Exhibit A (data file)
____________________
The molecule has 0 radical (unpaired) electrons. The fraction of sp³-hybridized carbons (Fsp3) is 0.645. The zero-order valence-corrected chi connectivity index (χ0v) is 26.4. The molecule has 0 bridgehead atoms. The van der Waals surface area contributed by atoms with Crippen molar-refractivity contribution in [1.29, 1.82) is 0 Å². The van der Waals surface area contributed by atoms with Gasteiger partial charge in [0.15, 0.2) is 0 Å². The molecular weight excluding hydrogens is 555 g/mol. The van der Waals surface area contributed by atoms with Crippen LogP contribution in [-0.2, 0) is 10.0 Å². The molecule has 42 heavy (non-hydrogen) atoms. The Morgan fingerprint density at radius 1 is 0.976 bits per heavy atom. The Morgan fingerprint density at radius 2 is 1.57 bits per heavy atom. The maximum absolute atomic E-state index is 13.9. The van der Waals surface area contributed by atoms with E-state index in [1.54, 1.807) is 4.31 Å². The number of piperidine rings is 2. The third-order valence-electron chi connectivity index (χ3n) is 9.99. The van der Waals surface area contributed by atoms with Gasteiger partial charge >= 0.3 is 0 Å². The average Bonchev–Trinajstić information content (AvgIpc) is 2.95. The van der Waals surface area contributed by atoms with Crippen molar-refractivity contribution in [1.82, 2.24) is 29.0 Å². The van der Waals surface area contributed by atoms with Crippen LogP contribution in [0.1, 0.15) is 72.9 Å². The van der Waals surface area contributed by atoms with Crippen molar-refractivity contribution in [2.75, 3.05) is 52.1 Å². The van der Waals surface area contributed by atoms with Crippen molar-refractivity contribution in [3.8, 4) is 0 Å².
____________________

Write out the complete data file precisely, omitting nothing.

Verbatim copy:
The molecule has 0 radical (unpaired) electrons. The fraction of sp³-hybridized carbons (Fsp3) is 0.645. The zero-order valence-corrected chi connectivity index (χ0v) is 26.4. The molecule has 0 bridgehead atoms. The van der Waals surface area contributed by atoms with Crippen molar-refractivity contribution in [1.29, 1.82) is 0 Å². The van der Waals surface area contributed by atoms with Gasteiger partial charge in [0.15, 0.2) is 0 Å². The molecular weight excluding hydrogens is 555 g/mol. The van der Waals surface area contributed by atoms with Crippen LogP contribution in [-0.2, 0) is 10.0 Å². The molecule has 42 heavy (non-hydrogen) atoms. The Morgan fingerprint density at radius 1 is 0.976 bits per heavy atom. The Morgan fingerprint density at radius 2 is 1.57 bits per heavy atom. The maximum absolute atomic E-state index is 13.9. The van der Waals surface area contributed by atoms with E-state index in [1.54, 1.807) is 4.31 Å². The number of piperidine rings is 2. The third-order valence-electron chi connectivity index (χ3n) is 9.99. The van der Waals surface area contributed by atoms with Gasteiger partial charge >= 0.3 is 0 Å². The average Bonchev–Trinajstić information content (AvgIpc) is 2.95. The van der Waals surface area contributed by atoms with Crippen molar-refractivity contribution in [1.82, 2.24) is 29.0 Å². The van der Waals surface area contributed by atoms with Crippen LogP contribution in [0.1, 0.15) is 72.9 Å². The van der Waals surface area contributed by atoms with Crippen molar-refractivity contribution in [2.75, 3.05) is 52.1 Å². The van der Waals surface area contributed by atoms with Crippen molar-refractivity contribution in [3.8, 4) is 0 Å².